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Simple English Wikipedia

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In this post, let’s not debate the validity of Wikipedia as a useful tool (though I will pause to recommend my online friend’s new book, How Wikipedia Works). What I want to talk about is the Simple English version of Wikipedia.

Wikipedia is available in many languages. Sometimes, if I need to explain a complex subject to someone quickly, I look up the topic in Wikipedia and then check the sidebar on the left to see if their language is listed. If so, I click on that, eyeball the article to see if it looks like it’s probably okay, and then pass it on. It’s very convenient for times when a direct translation doesn’t suffice–if the article exists in the language you need. Logically enough, many topics that are specific to English-speaking areas (such a town in Scotland or a landmark in California) have not been translated into other languages.

An option that shows up on some pages is the “language” of Simple English. Simple English pages are supposed to be written in a direct, straightforward way, without complex grammar; a limited vocabulary should be used. This is a terrific idea in theory. Those US-specific topics and others can be presented here, or a user can practice reading English by reading an article in her native language and then in Simple English. Ideally, it could be the richest free source of reading for beginning and lower-intermediate English learners in the world.

In practice, though, there are not a lot of good Simple English articles. Some are just a sentence or two. Others have been written by users who clearly didn’t read the guidelines for Simple English, and are just doing their own versions of “toning it down.” This is understandable–it’s hard to realize how and how much to simplify your language when you first start working with beginners. I know I’m still learning how to write for beginners, especially since I tend toward really long, overly complex sentences. Writing with a restricted vocabulary is also extremely difficult, particularly if you still want your topic to remain interesting (as anyone who’s tried to write a leveled reader knows!).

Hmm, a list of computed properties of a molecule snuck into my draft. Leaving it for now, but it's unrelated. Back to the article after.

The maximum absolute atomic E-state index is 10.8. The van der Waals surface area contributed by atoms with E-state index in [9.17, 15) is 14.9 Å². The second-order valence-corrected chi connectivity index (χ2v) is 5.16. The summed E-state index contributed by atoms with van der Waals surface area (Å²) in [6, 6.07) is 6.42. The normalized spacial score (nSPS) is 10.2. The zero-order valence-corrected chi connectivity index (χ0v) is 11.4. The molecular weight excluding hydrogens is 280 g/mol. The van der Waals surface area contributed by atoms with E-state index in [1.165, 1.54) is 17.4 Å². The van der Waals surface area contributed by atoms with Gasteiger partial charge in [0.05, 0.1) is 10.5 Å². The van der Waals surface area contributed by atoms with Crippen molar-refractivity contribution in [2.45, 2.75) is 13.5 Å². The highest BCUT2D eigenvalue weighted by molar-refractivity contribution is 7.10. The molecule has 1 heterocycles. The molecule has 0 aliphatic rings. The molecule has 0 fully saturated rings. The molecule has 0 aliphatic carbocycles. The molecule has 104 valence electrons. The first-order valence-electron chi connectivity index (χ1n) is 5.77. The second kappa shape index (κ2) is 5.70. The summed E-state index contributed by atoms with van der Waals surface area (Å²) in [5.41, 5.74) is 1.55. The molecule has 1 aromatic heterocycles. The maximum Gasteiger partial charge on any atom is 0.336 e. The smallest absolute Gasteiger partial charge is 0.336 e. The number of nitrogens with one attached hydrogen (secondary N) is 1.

My sense from reading discussion pages at Simple English Wikipedia is that most editors mean well but do not have teaching or linguistics backgrounds, as evidenced by the user who claimed that the English place name “Rochester” is pronounced exactly as it’s spelled and thus needs no IPA pronunciation guide. Never mind how many ways the letter combination “ro” can be pronounced in English, for starters … Many editors are not personally familiar with the needs of English learners, I suspect, or have not had experience with non-European learners (though SE Wikipedia does have many non-native speakers of English serving as editors, which is excellent). At any rate, Simple English Wikipedia could use your attention.

One of my projects for next year will be adding new Simple English articles and trying to improve existing ones. I hope other TESOL professionals who have experience in writing beginner-friendly English will join me. Many of you have a lot more experience doing this than I do, and you could make wonderful contributions here. This is a great way to help aspiring English learners, almost like volunteer work for those of us who are short on time or money. If you want to get started right now, check out How to Write Simple English articles. See you there!